Colorado regulators have now decided that the state’s recreational marijuana dispensaries can reopen, following a previous order that limited the retailers to curbside pickup. The executive order for nonessential businesses to close was originally issued by Gov. Jared Polis on March 22 in an attempt to contain the spread of the novel coronavirus pandemic that is sweeping the globe.

Under that order, which also instructed the state’s residents to stay at home unless necessary, licensed medical marijuana dispensaries were deemed to be essential services and permitted to stay open. Recreational marijuana shops were not covered by the order and were instead told to switch to drive-through sales or curbside pickup on March 24. On March 20, Polis approved temporary rules to allow dispensaries to take online orders and deliver orders to customers at curbside, both of which had been previously prohibited.

But on Monday, a bulletin was issued by the Colorado Marijuana Enforcement Division (MED) indicating that recreational cannabis shops would be permitted to conduct sales on site once again.

“Licensees are no longer prohibited from allowing Retail customers on the Licensed Premises, but are required to implement Social Distancing Requirements pursuant to state and local orders,” reads the memo from MED.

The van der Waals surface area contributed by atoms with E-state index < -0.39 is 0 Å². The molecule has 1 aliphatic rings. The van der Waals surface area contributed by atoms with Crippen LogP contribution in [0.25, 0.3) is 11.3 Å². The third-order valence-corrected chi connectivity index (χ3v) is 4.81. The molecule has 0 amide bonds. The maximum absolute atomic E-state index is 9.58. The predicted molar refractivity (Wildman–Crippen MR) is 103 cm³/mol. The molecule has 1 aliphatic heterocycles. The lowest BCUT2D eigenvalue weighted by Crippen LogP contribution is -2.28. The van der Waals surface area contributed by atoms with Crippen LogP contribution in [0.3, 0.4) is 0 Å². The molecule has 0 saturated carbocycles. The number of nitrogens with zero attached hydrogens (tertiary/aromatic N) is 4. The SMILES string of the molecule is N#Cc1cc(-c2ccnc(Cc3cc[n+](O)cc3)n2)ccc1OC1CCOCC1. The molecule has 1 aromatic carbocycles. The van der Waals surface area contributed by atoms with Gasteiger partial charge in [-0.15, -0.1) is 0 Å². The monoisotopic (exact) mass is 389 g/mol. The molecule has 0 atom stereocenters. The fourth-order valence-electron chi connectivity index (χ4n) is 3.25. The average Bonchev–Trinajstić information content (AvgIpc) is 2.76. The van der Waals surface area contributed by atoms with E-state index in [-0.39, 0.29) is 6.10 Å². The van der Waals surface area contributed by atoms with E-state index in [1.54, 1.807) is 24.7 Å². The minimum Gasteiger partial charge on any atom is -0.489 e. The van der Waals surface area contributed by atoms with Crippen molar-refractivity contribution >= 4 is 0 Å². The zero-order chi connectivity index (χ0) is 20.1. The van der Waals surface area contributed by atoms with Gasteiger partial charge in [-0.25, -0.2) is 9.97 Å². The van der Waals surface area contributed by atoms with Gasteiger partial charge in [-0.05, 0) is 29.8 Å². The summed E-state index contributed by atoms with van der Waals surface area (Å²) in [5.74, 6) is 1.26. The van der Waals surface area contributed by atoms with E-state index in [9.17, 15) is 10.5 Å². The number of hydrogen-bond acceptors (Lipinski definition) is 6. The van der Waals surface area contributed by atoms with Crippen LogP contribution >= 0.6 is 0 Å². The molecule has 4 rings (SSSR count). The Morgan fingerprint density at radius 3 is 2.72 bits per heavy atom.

The recreational marijuana retailers that decide to reopen have been advised to comply with state and local guidance regarding social distancing. The bulletin also noted that it superseded any contrary guidance previously issued by the agency.

No More Cash Sales Outside

The MED bulletin also noted that curbside sales will continue to be allowed at both medical and recreational dispensaries, but cash sales outside the licensed premises would no longer be permitted. 

Jordan Wellington, an attorney for the Denver-based cannabis law firm Vicente Sederberg, told Westword that the new guidance from MED is the agency’s interpretation of Polis’s executive order and that “the implication is that in-person sales are now allowed.”

“There was some scuttlebutt last week, but nothing counts until they send one of these out. These new permissions show the state trusts marijuana businesses,” Wellington said, adding that it is a “huge win” that provides “more wiggle room” for the marijuana industry.

Fears over the coronavirus initially led to panic buying at many retail outlets, including cannabis dispensaries, which saw a spike in sales before in-store buying was halted. Since then, business has declined, with sales on Wednesday, March 25 down 27% from the previous Wednesday, according to cannabis industry analytics firm FlowHub. The executive order instructing nonessential businesses to close is scheduled to remain in effect through April 11.

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